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Wholesale prices, or what the Bureau of Labor Statistics (BLS) calls the Producer Price Index (PPI) for final demand, rose for the third time in four months in December.

Last month's seasonally adjusted increase of 0.3% follows an advance of 0.4% in November and no change in October. For all of 2016, wholesale prices were up 1.6% after falling 1.1% the year before.

Almost 80% of the December increase came from an increase of 0.7% in prices for goods. Within that category, energy prices were up 2.6%, with gasoline costs surging 7.8%. In addition, prices for light motor trucks, jet fuel, iron and steel scrap, chicken eggs, and liquefied petroleum gas also increased. The cost of fresh fruits and melons plunged 13.6%.

The cost of services inched up 0.1%. Roughly 70% of that can be attributed to prices for services less trade, transportation, and warehousing, which rose 0.2 percent. Prices for transportation and warehousing services, on the other hand, dipped 0.4%.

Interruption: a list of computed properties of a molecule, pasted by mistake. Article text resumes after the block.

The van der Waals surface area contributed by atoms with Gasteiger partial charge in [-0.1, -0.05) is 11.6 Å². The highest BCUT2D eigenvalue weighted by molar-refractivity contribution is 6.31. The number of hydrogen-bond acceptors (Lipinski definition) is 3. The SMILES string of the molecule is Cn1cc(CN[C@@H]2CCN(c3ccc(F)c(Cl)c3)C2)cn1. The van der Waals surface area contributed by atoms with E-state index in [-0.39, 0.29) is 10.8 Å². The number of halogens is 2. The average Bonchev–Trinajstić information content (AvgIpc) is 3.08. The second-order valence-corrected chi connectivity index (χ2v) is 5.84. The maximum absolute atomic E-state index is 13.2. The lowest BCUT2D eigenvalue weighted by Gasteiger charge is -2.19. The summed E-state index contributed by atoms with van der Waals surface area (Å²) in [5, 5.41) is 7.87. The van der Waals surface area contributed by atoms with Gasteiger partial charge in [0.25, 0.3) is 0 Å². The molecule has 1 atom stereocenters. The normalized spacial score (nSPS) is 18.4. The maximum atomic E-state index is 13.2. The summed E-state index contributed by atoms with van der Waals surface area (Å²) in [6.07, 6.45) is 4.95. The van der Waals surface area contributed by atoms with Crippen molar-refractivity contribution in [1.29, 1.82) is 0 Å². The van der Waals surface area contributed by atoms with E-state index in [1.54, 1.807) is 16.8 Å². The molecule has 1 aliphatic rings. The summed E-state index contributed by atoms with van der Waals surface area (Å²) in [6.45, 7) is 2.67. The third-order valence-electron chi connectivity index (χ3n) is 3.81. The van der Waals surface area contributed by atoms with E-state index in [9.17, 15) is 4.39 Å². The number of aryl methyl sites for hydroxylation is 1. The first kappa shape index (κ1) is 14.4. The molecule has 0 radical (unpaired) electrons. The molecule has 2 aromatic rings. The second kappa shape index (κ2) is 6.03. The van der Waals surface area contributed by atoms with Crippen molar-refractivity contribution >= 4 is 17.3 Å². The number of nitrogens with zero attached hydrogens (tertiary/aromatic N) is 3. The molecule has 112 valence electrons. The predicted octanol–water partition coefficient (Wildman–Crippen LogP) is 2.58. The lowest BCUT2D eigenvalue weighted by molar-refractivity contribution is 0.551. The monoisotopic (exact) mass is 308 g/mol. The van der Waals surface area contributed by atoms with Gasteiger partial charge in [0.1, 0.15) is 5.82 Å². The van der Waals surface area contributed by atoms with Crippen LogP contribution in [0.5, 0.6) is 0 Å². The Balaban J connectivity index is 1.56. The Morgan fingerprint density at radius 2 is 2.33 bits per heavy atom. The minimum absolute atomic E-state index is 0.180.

Prices for final demand less foods, energy, and trade services -- the “core” rate of inflation -- was up 0.1% in December. For the year as a whole, the core jumped 1.7% following an increase of 0.3% in 2015.

The complete report may be found on the BLS website

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Initial jobless claims

The year got started with a surge in the number of first-time applications for state unemployment benefits.

The Department of Labor (DOL) reports initial jobless claims jumped by 10,000 in the week ending January 7 to a seasonally adjusted 247,000.

Even with that increase, the initial claims total has remained under 300,000 for 97 consecutive weeks -- the longest streak since 1970.

The four-week moving average, considered by may economists to be a more accurate gauge of the labor market because of its lack of volatility, was down 1,750 to 256,500.

The full report is available on the DOL website.


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